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Effect of state funding cuts on Mich. inter-library loan

tl:dr: Material requests for blind and disabled could be delayed; loss of state matching funds could imperil federal funding of inter-library loan. (A similar catastrophe is upon us for federal highway dollars because the dipshits in Lansing will not raise taxes to provide the matching funds -- nor properly operate the state in general.) Via @vielmetti, Superpatron The Ann Arbor Chronicle | State Budget Cuts Affect Library
Josie Parker, AADL’s director, warned the board about two areas that could be affected by state funding cuts to the Library of Michigan. One immediate impact is the state’s decision to implement unpaid furlough days on Fridays over the next few months, which means the Library of Michigan will be closed on Fridays. Because AADL’s services for the blind and physically disabled include some requests that are handled by the state library, any time that library is closed, local patrons could be affected. ... Parker outlined another way that funding cuts to the Library of Michigan might affect AADL services in the future. The AADL belongs to the Michigan Electronic Library Catalog, known as MeLCat. It’s a catalog system, funded in part by the state library, that allows member libraries throughout Michigan to share materials. The service is primarily federally funded, but requires matching funds from the state – if the legislature cuts that funding, then the federal money can’t be tapped. ...

Ohio Governor cuting 50% of funding to Ohio libraries

Ohio Governor Proposes Halving State Support; Many Libraries Could Close - 6/22/2009 - Library Journal I know Ray Bradbury is working to save libraries in Southern California. But which Ohio writers will step up to save the Buckeye State's libraries? Someone get Scalzi on the phone, STAT!
Trying to close a $3.2 billion gap by June 30, Ohio Governor Ted Strickland today proposed “resiz[ing] state government in line with the shrinking economy,” prioritizing “extremely limited resources toward critical health and safety service,” and—though not saying so in his speech—severely cutting library aid. Libraries in Ohio uniquely rely on state aid, rather than predominantly on local support. They are funded through 2.22% of the state’s total general tax revenue. Just before Strickland’s press conference, his budget director told Lynda Murray of the Ohio Library Council (OLC) that the proposal would cut the Public Library Fund by $227.3 million—nearly 50 percent—over the biennium budget. “I do not believe that many of our library systems, especially those without local levys, can remain open with those cuts,” commented Murray, in a message circulated on the American Library Association Council electronic mailing list.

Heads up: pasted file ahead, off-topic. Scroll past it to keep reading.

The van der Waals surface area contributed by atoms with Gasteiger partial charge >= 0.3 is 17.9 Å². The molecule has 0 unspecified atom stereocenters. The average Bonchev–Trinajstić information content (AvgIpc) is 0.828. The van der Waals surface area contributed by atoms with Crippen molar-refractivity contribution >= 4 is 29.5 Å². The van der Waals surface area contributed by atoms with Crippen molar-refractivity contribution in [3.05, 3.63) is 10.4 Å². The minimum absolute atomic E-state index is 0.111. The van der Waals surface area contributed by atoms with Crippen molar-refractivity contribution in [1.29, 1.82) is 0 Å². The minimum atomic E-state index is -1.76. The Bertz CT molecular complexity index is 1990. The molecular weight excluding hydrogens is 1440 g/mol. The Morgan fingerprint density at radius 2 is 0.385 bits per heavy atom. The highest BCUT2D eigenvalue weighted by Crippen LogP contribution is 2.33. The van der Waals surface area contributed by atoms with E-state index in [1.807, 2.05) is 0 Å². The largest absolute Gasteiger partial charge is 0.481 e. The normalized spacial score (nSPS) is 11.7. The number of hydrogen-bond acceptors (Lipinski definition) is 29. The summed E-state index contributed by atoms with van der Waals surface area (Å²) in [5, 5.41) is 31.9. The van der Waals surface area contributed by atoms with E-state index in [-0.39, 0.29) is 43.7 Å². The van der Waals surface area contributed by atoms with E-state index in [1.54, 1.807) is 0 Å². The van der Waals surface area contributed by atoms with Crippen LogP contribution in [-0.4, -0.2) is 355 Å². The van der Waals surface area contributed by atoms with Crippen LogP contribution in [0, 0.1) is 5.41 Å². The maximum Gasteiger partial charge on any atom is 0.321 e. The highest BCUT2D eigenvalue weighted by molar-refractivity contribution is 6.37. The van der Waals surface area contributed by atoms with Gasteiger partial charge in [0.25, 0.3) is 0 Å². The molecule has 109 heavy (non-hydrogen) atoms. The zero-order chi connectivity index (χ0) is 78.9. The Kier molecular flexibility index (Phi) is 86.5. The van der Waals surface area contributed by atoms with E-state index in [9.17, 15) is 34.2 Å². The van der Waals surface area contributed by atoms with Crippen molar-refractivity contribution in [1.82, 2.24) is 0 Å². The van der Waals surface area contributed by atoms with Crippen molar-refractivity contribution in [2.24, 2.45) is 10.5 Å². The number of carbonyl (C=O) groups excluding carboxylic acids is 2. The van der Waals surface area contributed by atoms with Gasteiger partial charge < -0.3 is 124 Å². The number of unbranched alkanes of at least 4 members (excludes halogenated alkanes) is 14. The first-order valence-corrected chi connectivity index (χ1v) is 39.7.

Fritz and I were just talking last week about libraries and how we were both raised by them. I wish we lived in a world where cutting library funding was off the table.

Pathways of Desire

Sweet Juniper!
This past winter, the snow stayed so long we almost forgot what the ground looked like. In Detroit, there is little money for plowing; after a big storm, the streets and sidewalks disappear for days. Soon new pathways emerge, side streets get dug out one car-width wide. Bootprints through parks veer far from the buried sidewalks. Without the city to tell him where to walk, the pilgrim who first sets out in fresh snowfall creates his own path. Others will likely follow, or forge their own paths as needed.

In the heart of summer, too, it becomes clear that the grid laid down by the ancient planners is now irrelevant. In vacant lots between neighborhoods and the attractions of thoroughfares, bus stops and liquor stores, well-worn paths stretch across hundreds of vacant lots. Gaston Bachelard called these les chemins du desir: pathways of desire. Paths that weren't designed but eroded casually away by individuals finding the shortest distance between where they are coming from and where they intend to go.

It is an urban legend on many college campuses that many sidewalks and pathways were not planned at all, but paved by the university after students created their own paths from building to building, straying from those originally prescribed. The Motor City, like a college campus, has a large population that cannot afford cars, relying instead on bikes and feet to meet its needs. With enormous swaths of the city returning to prairie, where sidewalks are irrelevant and sometimes even dangerous, desire lines have become an integral yet entirely unintended part of the city's infrastructure. There are hundreds of these prescriptive easements across neglected lots throughout the city. . . .